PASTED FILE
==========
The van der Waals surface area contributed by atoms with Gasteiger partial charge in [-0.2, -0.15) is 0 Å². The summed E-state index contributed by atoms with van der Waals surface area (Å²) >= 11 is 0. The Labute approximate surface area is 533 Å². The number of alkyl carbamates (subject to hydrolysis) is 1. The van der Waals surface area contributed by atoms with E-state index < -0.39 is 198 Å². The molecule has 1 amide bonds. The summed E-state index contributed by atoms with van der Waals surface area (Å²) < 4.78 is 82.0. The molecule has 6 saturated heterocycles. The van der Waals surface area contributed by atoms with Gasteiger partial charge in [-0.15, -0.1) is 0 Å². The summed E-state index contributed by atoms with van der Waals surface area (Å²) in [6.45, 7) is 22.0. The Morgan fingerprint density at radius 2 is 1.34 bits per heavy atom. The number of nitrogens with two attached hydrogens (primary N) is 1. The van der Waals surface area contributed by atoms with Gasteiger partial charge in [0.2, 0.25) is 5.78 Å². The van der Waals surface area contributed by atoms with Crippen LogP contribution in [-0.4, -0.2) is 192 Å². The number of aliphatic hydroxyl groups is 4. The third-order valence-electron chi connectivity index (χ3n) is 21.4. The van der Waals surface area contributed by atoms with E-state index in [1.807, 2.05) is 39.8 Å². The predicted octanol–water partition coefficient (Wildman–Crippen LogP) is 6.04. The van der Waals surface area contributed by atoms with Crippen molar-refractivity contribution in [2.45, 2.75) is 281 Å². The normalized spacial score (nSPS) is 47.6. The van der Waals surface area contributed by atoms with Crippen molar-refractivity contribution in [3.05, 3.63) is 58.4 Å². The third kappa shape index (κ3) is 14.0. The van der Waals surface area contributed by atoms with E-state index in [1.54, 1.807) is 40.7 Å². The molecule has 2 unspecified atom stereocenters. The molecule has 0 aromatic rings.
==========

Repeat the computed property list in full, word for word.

The van der Waals surface area contributed by atoms with Gasteiger partial charge in [-0.2, -0.15) is 0 Å². The summed E-state index contributed by atoms with van der Waals surface area (Å²) >= 11 is 0. The Labute approximate surface area is 533 Å². The number of alkyl carbamates (subject to hydrolysis) is 1. The van der Waals surface area contributed by atoms with E-state index < -0.39 is 198 Å². The molecule has 1 amide bonds. The summed E-state index contributed by atoms with van der Waals surface area (Å²) < 4.78 is 82.0. The molecule has 6 saturated heterocycles. The van der Waals surface area contributed by atoms with Gasteiger partial charge in [-0.15, -0.1) is 0 Å². The summed E-state index contributed by atoms with van der Waals surface area (Å²) in [6.45, 7) is 22.0. The Morgan fingerprint density at radius 2 is 1.34 bits per heavy atom. The number of nitrogens with two attached hydrogens (primary N) is 1. The van der Waals surface area contributed by atoms with Gasteiger partial charge in [0.2, 0.25) is 5.78 Å². The van der Waals surface area contributed by atoms with Crippen LogP contribution in [-0.4, -0.2) is 192 Å². The number of aliphatic hydroxyl groups is 4. The third-order valence-electron chi connectivity index (χ3n) is 21.4. The van der Waals surface area contributed by atoms with E-state index in [1.807, 2.05) is 39.8 Å². The predicted octanol–water partition coefficient (Wildman–Crippen LogP) is 6.04. The van der Waals surface area contributed by atoms with Crippen molar-refractivity contribution in [2.45, 2.75) is 281 Å². The normalized spacial score (nSPS) is 47.6. The van der Waals surface area contributed by atoms with Crippen molar-refractivity contribution in [3.05, 3.63) is 58.4 Å². The third kappa shape index (κ3) is 14.0. The van der Waals surface area contributed by atoms with E-state index in [1.54, 1.807) is 40.7 Å². The molecule has 2 unspecified atom stereocenters. The molecule has 0 aromatic rings.